GREAT FALLS — A federal land inventory along the Hi-Line has identified 386,000 acres with wilderness characteristics and 1.6 million acres of sage grouse habitat that will be up for debate when a draft management plan is released in January.

The U.S. Bureau of Land Management analysis of 2.4 million acres in Hill, Blaine, Phillips, Valley and part of Liberty County is the first such inventory of the area since the early 1980s. Some of land identified is part of that earlier inventory, while other areas are new, said BLM planning and environmental coordinator Brian Hockett.

The Great Falls Tribune reports (http://gftrib.com/W9iv0j0) the BLM is not recommending any wilderness study areas or protected wilderness designations.

The agency is nearing completion of new management plan for the 2.4-million-acre Hi-Line district. The plan, which will include management options for the inventoried land, is expected to be out for a 90-day public comment period in January.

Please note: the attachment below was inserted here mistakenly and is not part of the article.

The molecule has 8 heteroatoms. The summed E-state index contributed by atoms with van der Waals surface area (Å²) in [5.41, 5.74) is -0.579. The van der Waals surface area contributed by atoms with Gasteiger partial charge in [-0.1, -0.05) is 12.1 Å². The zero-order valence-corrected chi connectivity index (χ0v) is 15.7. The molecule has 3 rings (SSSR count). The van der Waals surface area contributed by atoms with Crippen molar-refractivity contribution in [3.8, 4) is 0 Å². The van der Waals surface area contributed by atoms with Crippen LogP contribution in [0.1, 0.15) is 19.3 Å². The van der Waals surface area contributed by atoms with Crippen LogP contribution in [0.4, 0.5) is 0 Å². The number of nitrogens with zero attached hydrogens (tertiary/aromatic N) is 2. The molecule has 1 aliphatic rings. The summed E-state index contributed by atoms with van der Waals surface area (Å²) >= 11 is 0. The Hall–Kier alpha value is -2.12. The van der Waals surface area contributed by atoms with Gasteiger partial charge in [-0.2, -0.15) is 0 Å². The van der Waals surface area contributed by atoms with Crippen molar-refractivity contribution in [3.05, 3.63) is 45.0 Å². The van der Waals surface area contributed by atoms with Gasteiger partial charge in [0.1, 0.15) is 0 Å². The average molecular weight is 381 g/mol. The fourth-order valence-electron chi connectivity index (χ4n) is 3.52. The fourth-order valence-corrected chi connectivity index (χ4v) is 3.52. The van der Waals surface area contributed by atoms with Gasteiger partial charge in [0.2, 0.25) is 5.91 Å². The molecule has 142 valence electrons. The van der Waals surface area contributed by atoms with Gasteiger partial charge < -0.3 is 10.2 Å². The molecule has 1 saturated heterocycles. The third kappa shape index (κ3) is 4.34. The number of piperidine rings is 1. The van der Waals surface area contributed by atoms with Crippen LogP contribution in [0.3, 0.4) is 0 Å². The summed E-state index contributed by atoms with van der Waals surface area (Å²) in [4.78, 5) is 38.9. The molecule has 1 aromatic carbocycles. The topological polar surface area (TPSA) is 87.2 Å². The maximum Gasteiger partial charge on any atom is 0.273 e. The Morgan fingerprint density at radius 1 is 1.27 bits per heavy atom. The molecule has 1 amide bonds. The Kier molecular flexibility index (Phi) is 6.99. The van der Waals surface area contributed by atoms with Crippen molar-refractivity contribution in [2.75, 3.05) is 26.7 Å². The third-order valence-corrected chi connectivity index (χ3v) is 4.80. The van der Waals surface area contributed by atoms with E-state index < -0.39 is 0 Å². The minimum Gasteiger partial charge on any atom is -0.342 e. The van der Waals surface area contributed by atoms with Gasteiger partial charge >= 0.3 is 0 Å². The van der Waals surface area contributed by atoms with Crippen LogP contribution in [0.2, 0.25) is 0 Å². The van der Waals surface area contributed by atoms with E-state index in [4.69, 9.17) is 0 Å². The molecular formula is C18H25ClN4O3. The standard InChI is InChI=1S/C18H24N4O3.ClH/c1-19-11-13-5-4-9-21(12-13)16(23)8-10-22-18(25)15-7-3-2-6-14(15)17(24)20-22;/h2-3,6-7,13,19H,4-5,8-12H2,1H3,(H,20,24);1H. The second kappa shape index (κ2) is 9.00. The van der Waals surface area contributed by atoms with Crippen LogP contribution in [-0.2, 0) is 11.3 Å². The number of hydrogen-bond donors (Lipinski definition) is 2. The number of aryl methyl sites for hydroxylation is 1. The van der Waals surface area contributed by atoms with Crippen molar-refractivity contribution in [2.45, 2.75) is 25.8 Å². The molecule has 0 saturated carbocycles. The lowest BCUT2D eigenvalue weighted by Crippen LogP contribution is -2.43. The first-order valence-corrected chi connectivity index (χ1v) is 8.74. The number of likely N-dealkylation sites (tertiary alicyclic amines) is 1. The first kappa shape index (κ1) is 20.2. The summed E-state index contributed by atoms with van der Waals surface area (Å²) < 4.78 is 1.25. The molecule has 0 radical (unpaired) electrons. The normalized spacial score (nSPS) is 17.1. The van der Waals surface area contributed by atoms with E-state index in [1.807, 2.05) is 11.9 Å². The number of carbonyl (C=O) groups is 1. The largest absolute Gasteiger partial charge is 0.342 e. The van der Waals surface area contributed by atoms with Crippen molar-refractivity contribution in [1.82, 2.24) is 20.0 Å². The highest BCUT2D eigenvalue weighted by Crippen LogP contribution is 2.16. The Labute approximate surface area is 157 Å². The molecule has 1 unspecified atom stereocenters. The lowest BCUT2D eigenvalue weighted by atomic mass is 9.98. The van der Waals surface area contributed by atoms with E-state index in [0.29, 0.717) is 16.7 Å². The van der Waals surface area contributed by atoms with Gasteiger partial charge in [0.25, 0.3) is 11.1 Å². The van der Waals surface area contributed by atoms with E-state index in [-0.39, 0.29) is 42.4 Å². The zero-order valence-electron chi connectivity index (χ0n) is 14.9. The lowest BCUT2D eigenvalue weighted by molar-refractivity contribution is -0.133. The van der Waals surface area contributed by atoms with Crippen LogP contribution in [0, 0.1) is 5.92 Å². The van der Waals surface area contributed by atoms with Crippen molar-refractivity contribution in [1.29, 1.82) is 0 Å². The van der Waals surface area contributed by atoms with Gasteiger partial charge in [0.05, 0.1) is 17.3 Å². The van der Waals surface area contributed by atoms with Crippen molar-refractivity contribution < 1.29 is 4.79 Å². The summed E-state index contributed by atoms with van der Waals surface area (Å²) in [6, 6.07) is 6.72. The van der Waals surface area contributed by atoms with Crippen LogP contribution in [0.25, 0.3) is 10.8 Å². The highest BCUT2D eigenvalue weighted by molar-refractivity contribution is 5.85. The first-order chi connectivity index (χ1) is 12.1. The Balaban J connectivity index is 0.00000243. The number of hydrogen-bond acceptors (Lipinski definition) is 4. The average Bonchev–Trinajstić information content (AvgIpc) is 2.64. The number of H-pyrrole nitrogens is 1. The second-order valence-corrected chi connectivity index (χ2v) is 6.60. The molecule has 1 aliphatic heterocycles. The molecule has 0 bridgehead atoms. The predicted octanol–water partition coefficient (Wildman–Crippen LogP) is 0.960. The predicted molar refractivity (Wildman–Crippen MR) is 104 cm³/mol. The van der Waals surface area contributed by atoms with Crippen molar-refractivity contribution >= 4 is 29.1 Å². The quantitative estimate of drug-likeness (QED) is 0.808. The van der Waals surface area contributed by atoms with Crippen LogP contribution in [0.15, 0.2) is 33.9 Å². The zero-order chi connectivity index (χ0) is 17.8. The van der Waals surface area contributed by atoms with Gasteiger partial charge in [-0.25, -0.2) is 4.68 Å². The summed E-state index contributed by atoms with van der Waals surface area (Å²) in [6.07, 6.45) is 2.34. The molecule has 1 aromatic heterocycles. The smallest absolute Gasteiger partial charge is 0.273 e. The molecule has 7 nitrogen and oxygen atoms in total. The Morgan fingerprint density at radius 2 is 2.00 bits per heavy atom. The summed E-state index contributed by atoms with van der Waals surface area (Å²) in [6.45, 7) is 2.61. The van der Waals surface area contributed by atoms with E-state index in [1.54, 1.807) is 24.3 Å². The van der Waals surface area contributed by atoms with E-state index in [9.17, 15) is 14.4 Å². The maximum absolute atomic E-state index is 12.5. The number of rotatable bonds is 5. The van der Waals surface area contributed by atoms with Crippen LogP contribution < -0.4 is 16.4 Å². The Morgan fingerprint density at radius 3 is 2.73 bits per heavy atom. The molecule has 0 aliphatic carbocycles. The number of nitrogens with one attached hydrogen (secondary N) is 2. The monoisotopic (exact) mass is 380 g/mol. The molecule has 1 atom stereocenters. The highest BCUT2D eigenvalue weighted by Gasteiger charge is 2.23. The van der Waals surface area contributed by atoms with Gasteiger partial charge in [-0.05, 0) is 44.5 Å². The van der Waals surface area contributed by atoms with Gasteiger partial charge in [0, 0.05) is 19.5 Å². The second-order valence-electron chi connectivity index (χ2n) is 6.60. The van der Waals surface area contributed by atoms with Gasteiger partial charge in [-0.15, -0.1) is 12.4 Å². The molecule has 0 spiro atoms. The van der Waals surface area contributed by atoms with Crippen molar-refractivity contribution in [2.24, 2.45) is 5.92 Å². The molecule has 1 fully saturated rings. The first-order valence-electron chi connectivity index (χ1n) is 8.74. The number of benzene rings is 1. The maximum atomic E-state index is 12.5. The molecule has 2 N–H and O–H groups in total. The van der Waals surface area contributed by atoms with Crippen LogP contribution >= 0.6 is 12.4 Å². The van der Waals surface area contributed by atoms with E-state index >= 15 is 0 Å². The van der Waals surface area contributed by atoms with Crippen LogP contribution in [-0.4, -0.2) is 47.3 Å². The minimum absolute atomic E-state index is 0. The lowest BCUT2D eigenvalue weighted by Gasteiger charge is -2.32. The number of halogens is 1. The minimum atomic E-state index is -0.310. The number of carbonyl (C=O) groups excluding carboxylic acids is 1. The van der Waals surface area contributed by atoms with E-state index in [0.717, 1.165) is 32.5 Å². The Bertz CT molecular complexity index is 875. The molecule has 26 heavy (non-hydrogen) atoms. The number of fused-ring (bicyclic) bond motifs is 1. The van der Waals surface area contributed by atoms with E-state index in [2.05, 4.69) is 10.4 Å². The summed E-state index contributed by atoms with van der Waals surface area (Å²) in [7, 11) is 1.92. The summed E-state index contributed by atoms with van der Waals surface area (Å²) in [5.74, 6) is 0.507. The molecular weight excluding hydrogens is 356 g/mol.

"It will look at the trade-offs and the opportunities of managing for these characteristics as opposed to managing for other multiple uses out there," Hockett said.

The agency could choose to protect the wilderness characteristics above all other uses, oil and gas development for example, he said. Or, if an area is already leased for development, oil and gas might be promoted at the expense of wilderness, he said.

The BLM has released a general map of the 26 areas identified and plans to post more specific maps this week on its website, said Kristen Lenhardt, a spokeswoman in Billings. Much of the inventoried wilderness lands are rolling prairie, shrub steppe, breaks and badlands.

The management plan also will address sage grouse, as BLM officials look to preserve the birds' habitat now to prevent them from being protected under the Endangered Species Act.

Various levels of protections will be proposed for the areas of emphasis ranging from "some pretty strong protections to limited protections," Hockett said.

The U.S. Fish and Wildlife Service is considering listing the bird as endangered or threatened. About 52 percent of sage grouse habitat falls on BLM managed land nationally.

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